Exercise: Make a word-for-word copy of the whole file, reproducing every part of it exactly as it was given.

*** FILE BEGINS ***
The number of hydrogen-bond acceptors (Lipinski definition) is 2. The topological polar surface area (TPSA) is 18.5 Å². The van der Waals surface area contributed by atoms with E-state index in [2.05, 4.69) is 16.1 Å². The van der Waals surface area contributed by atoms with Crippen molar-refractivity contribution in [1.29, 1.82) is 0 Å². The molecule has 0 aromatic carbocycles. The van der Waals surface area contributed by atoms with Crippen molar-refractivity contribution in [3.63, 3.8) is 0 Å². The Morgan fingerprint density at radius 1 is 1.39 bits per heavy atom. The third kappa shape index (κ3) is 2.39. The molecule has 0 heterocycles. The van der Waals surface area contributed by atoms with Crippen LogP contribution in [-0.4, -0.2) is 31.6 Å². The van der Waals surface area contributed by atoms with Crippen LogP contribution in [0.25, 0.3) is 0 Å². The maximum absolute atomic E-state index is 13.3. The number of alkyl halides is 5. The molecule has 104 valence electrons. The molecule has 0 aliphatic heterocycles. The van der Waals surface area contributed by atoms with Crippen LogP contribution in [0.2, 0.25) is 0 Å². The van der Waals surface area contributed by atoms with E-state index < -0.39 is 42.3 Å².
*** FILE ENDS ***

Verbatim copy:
The number of hydrogen-bond acceptors (Lipinski definition) is 2. The topological polar surface area (TPSA) is 18.5 Å². The van der Waals surface area contributed by atoms with E-state index in [2.05, 4.69) is 16.1 Å². The van der Waals surface area contributed by atoms with Crippen molar-refractivity contribution in [1.29, 1.82) is 0 Å². The molecule has 0 aromatic carbocycles. The van der Waals surface area contributed by atoms with Crippen molar-refractivity contribution in [3.63, 3.8) is 0 Å². The Morgan fingerprint density at radius 1 is 1.39 bits per heavy atom. The third kappa shape index (κ3) is 2.39. The molecule has 0 heterocycles. The van der Waals surface area contributed by atoms with Crippen LogP contribution in [-0.4, -0.2) is 31.6 Å². The van der Waals surface area contributed by atoms with Crippen LogP contribution in [0.25, 0.3) is 0 Å². The maximum absolute atomic E-state index is 13.3. The number of alkyl halides is 5. The molecule has 104 valence electrons. The molecule has 0 aliphatic heterocycles. The van der Waals surface area contributed by atoms with Crippen LogP contribution in [0.2, 0.25) is 0 Å². The van der Waals surface area contributed by atoms with E-state index < -0.39 is 42.3 Å².